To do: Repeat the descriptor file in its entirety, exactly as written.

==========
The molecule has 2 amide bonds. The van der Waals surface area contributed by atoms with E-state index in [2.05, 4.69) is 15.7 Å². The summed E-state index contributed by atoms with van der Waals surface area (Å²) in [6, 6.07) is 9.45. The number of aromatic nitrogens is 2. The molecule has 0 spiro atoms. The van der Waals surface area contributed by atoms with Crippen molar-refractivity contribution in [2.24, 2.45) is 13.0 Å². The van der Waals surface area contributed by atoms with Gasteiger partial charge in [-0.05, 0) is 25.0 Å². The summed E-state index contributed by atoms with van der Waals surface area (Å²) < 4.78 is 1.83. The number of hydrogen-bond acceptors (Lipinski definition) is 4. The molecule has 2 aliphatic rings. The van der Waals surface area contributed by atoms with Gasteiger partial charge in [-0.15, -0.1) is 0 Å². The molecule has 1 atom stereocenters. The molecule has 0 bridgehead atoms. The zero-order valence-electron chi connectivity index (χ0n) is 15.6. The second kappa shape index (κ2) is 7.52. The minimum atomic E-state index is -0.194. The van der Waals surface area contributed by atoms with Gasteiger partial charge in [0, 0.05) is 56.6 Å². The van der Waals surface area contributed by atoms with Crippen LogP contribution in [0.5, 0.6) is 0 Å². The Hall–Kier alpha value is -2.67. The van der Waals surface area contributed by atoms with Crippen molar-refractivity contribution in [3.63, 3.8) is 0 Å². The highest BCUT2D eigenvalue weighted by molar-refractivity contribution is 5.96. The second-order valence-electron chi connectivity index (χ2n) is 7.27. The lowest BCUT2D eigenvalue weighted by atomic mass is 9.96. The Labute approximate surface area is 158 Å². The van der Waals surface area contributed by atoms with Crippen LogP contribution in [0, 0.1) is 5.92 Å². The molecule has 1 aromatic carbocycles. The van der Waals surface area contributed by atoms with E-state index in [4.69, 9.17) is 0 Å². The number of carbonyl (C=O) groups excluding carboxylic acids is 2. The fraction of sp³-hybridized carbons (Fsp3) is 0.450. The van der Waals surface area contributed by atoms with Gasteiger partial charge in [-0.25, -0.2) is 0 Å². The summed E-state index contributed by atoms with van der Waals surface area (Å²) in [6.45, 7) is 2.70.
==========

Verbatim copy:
The molecule has 2 amide bonds. The van der Waals surface area contributed by atoms with E-state index in [2.05, 4.69) is 15.7 Å². The summed E-state index contributed by atoms with van der Waals surface area (Å²) in [6, 6.07) is 9.45. The number of aromatic nitrogens is 2. The molecule has 0 spiro atoms. The van der Waals surface area contributed by atoms with Crippen molar-refractivity contribution in [2.24, 2.45) is 13.0 Å². The van der Waals surface area contributed by atoms with Gasteiger partial charge in [-0.05, 0) is 25.0 Å². The summed E-state index contributed by atoms with van der Waals surface area (Å²) < 4.78 is 1.83. The number of hydrogen-bond acceptors (Lipinski definition) is 4. The molecule has 2 aliphatic rings. The van der Waals surface area contributed by atoms with Gasteiger partial charge in [-0.15, -0.1) is 0 Å². The molecule has 1 atom stereocenters. The molecule has 0 bridgehead atoms. The zero-order valence-electron chi connectivity index (χ0n) is 15.6. The second kappa shape index (κ2) is 7.52. The minimum atomic E-state index is -0.194. The van der Waals surface area contributed by atoms with Gasteiger partial charge in [0, 0.05) is 56.6 Å². The van der Waals surface area contributed by atoms with Crippen LogP contribution in [0.5, 0.6) is 0 Å². The Hall–Kier alpha value is -2.67. The van der Waals surface area contributed by atoms with Crippen molar-refractivity contribution in [3.63, 3.8) is 0 Å². The highest BCUT2D eigenvalue weighted by molar-refractivity contribution is 5.96. The second-order valence-electron chi connectivity index (χ2n) is 7.27. The lowest BCUT2D eigenvalue weighted by atomic mass is 9.96. The Labute approximate surface area is 158 Å². The van der Waals surface area contributed by atoms with Crippen LogP contribution in [0, 0.1) is 5.92 Å². The molecule has 1 aromatic carbocycles. The van der Waals surface area contributed by atoms with E-state index in [4.69, 9.17) is 0 Å². The number of carbonyl (C=O) groups excluding carboxylic acids is 2. The fraction of sp³-hybridized carbons (Fsp3) is 0.450. The van der Waals surface area contributed by atoms with Gasteiger partial charge in [-0.25, -0.2) is 0 Å². The summed E-state index contributed by atoms with van der Waals surface area (Å²) in [6.45, 7) is 2.70.